Denver (November 28, 2017)—A recent study strongly suggests that primary care health professionals and employers who provide health benefits and employee wellness programs need more obesity education.
Despite increasing awareness of obesity as a disease, the Awareness, Care and Treatment in Obesity Management (ACTION) study identified barriers preventing people with obesity from getting adequate and appropriate care. The study found that of the 71 percent of people with obesity who say they have spoken with a health care professional about their weight in the past five years, only 55 percent report receiving a diagnosis of obesity. Less than 24 percent were offered follow-up care for the disease.
Results from the study were published in the journal Obesity and were presented during Obesity Week and National Obesity Care Week in Washington, D.C.
Study co-author and steering committee member, Angela Golden, DNP, FNP-C, FAANP, of NP from Home in Munds Park, Ariz., said there were two significant takeaway messages from the study.
“First, 65 percent of the health care professionals surveyed said they thought their patients would be embarrassed to be asked about obesity. In reality, only 15 percent of patients said they would be uncomfortable if their provider initiated a conversation about their weight,” she said.
While the study supports the notion that patients want to talk to their health care providers about treatments to help them lose weight, “this demonstrates a significant gap in perceptions between patients and primary care providers that must be improved,” Golden said.
Golden is a member of the Obesity Medicine Association, a national health care organization made up of medical professionals who use a comprehensive, scientific, and individualized approach to treat obesity.
“The study also reinforced the concept that obesity medicine clinicians need to do a better job of getting information about medical obesity treatments into the hands of primary care providers to help them better treat their patients, as well as employers to help them better support their employees with obesity,” she said.
Golden said the results of the study provide a unique opportunity to improve outreach and obesity education to primary care providers and employers.
“In my experience, health care providers are very receptive to learning more about new treatments that will benefit their patients,” she said. But the length of an average appointment limits the amount of time for both clinicians and patients to talk about complex health problems. The study provides an opportunity for obesity medicine clinicians to connect, or reconnect, with their primary care colleagues.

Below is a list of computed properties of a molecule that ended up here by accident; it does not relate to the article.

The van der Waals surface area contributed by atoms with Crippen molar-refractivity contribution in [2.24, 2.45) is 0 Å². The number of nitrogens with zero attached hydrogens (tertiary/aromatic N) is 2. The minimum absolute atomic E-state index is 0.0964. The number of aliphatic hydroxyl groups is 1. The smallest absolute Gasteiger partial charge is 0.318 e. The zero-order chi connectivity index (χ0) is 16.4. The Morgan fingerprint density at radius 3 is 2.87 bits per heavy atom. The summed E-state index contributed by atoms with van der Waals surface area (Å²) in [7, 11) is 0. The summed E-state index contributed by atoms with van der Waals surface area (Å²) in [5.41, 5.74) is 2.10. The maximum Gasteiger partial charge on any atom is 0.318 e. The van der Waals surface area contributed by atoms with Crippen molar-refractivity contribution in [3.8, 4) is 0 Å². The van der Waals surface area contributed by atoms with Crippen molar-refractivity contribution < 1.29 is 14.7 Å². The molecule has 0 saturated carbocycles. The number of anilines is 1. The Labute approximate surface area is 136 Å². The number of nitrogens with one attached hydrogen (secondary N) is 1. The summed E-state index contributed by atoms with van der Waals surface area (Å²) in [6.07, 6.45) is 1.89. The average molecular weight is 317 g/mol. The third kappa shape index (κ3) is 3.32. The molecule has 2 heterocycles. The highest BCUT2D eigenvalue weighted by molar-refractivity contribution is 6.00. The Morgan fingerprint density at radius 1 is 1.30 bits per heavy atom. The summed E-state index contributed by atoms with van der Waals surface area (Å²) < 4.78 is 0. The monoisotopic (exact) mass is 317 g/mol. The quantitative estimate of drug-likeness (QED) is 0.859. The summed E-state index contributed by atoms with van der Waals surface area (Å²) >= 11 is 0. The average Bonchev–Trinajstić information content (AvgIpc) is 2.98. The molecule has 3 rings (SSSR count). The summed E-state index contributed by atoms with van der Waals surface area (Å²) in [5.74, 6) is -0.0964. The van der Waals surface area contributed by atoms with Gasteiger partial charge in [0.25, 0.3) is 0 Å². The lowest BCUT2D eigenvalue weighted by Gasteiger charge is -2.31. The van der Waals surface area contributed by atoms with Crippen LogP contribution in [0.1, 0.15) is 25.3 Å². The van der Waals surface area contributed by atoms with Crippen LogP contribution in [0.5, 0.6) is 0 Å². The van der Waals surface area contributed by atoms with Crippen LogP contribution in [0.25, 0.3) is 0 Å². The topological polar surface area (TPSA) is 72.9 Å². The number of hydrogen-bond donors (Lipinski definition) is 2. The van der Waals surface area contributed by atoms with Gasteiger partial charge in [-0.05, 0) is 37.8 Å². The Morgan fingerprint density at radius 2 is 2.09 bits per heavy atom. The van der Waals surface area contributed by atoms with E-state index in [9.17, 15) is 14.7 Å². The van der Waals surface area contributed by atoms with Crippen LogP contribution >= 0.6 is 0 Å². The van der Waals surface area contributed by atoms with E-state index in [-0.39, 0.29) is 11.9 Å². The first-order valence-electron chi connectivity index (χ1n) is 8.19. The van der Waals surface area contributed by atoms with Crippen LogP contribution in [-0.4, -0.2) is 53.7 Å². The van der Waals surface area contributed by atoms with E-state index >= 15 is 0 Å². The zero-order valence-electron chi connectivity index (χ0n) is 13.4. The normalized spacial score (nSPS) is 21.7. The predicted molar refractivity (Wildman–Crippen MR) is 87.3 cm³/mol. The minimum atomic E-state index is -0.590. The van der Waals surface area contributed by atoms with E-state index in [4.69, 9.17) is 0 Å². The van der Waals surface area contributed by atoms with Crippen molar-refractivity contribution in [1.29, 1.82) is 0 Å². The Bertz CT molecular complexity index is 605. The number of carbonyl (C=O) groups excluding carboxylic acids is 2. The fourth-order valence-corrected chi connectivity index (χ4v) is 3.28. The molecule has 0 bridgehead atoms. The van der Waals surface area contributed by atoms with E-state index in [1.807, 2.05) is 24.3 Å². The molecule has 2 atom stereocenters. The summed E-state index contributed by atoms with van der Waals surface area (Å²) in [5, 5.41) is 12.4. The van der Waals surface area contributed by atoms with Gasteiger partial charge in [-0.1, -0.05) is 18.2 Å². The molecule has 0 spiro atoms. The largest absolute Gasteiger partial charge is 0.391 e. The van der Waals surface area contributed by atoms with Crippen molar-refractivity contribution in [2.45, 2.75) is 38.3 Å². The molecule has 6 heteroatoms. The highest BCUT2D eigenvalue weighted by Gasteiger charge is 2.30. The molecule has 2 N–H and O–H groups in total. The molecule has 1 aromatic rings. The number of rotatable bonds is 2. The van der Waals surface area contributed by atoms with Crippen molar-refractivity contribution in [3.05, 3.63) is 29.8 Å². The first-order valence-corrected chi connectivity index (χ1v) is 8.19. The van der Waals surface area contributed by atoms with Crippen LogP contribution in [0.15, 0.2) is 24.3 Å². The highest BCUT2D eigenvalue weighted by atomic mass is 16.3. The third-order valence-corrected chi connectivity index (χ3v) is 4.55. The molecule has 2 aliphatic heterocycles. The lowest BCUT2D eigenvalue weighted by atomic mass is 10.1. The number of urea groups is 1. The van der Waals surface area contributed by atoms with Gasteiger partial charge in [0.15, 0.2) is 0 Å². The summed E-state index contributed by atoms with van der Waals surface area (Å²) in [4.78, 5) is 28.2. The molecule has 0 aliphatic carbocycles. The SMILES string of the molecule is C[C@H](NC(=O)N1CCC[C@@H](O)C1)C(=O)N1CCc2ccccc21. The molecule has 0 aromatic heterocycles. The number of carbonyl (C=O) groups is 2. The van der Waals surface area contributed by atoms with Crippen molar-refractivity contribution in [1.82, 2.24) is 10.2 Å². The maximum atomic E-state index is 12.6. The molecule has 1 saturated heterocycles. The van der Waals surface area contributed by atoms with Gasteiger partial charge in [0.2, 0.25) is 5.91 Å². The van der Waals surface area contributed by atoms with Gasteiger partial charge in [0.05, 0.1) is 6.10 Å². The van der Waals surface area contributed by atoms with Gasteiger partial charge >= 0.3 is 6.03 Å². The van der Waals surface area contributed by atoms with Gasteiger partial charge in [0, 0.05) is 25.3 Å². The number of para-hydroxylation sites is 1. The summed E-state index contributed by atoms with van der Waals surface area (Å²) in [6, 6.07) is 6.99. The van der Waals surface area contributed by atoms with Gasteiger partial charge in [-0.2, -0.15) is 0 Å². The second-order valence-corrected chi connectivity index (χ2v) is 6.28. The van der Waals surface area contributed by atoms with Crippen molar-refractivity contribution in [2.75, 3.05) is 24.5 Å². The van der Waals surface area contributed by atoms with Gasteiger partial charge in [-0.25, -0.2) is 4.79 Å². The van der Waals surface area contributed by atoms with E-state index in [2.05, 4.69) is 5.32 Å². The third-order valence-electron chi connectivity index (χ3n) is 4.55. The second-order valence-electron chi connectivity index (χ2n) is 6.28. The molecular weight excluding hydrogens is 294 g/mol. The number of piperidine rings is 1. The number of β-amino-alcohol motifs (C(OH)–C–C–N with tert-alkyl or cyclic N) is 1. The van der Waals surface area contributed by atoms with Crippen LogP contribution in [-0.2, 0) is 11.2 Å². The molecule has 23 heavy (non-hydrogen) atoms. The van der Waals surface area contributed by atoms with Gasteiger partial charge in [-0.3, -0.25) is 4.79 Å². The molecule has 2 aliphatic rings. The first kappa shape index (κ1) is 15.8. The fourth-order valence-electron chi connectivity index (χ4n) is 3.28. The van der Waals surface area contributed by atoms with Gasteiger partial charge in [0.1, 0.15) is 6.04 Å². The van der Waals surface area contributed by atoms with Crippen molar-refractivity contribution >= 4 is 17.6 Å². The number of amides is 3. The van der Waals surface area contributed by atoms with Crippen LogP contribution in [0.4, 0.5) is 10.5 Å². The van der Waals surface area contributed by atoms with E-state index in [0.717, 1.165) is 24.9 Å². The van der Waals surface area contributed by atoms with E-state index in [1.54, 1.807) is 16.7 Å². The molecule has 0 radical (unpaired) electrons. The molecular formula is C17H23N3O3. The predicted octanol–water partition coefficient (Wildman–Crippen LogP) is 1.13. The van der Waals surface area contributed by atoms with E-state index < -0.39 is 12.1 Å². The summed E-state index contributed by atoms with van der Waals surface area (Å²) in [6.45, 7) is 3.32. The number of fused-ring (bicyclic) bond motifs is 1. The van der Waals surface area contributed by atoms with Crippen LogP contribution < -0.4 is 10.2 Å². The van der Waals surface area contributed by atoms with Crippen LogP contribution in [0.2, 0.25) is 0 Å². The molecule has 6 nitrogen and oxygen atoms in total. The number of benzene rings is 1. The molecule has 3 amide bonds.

Golden said the study also alerts clinicians to the need to spend more time educating employers about obesity. According to the study, 77 percent of employers surveyed offer health and wellness information to employees. But there is a growing realization that these wellness programs may be harmful, not helpful, for people with obesity.
The study found that only 17 percent of people with obesity thought employee wellness programs were helpful in supporting weight loss, while 72 percent of employers perceived them as beneficial. Compounding matters, only 13 percent of patients with obesity said their employers cover obesity medicine treatment.
“Clearly, we need to make more inroads with employers and stress how important obesity medicine treatment is and why it should be covered,” Golden said.
Her own experience supports this ongoing effort—she was recently invited by a large employer in her area to present findings about obesity medicine and current treatments. As a result of this meeting, the employer re-evaluated their insurance benefits package and adjusted it to include coverage of medical obesity treatments.